This is what I think Cardinal Dulles tends to do best. It's not terribly flashy, but it strikes me as a fair summary, with some decent effort at synthesis.

--rick allen

Tobias Haller said...

Rick, the problem is, as I said at the outset, that we have common words with different meanings. When I say the Creed, with its reference to the One Holy Catholic and Apostolic Church, I take it to refer to the single Body of all the baptized: faithful or backsliders, "protestant" or "catholic" -- there really is only one church, and this is the Unity to which the Gospel refers.

Others, saying these same words, are thinking of the Holy Catholic Church of Rome, or the Eastern Orthodox, or maybe, as you suggest, the Genevans -- or, who knows, the Sanctified Brethren! These are the ones who place additional (and not Gospel-based) limits on the extent of the Body, and suggest that Baptism is not sufficient to create an enduring relationship with that Body, but some kind of additional supererogation (conformity to rules, obedience to a hierarchy, a "true" proclamation of the gospel, etc.) are necessary to be "the Church." To my mind, this is the genesis of sectarianism, and shatters the unity for which Christ died.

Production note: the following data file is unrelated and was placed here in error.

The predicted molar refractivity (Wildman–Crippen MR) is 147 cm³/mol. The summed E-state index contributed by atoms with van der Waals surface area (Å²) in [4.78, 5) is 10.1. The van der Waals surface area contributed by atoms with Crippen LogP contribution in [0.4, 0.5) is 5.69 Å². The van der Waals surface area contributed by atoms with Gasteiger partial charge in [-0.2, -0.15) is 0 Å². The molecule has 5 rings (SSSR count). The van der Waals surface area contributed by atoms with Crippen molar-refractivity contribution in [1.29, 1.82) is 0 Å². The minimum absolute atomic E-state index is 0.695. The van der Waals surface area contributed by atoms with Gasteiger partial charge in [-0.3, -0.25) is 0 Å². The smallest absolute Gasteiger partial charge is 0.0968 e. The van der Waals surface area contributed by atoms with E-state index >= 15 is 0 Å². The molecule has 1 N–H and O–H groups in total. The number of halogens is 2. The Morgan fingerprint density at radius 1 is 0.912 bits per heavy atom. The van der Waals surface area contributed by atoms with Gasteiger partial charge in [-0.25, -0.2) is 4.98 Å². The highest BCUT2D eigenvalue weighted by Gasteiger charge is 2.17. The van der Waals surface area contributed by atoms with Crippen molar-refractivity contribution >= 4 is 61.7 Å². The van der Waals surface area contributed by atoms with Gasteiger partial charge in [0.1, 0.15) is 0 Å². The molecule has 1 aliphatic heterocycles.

This is not to say I do not hope for greater cooperation between the various sects and denominations that style themselves "churches" -- as indeed they are in one sense of the word. But the Universal Church that I affirm in the Creeds is also just as real, even if some of its members actually deny the fact by their actions.

And I suppose, yes, I incline towards a universal view of salvation via baptism in the same sense, and to the same extent, that Jesus and Paul did -- it is possible to reject salvation, but it is not something one can "miss" by failing to have lived up to someone else's expectations. I don't entirely disagree with Cardinal Dulles (he is, after all, after a fashion one of my parishioners!). But the situation is more nuanced than even he describes; principally because the whole issue of what the NT means by "pistis christou" is the hinge of the debate: is it "faith in Christ" -- that is, the individual's assent to salvation and choice of baptism and live in Christ; or is it "faith of Christ" -- that is, is the action of Christ in redemption as universal an act, having universal effects to all willy-nilly, as the fall of Adam was in its opposite and culpable direction? The latter seems to be at least suggested by the Pauline view, and it has the virtue of explaining tough issues like the fate of pagans who haven't heard of Christ without inventing a special pleading. This is an unresolved tradition in the Scripture and Tradition -- and the solution has usually been to see it as both/and rather than either/or -- though this is another point on which various sects divide.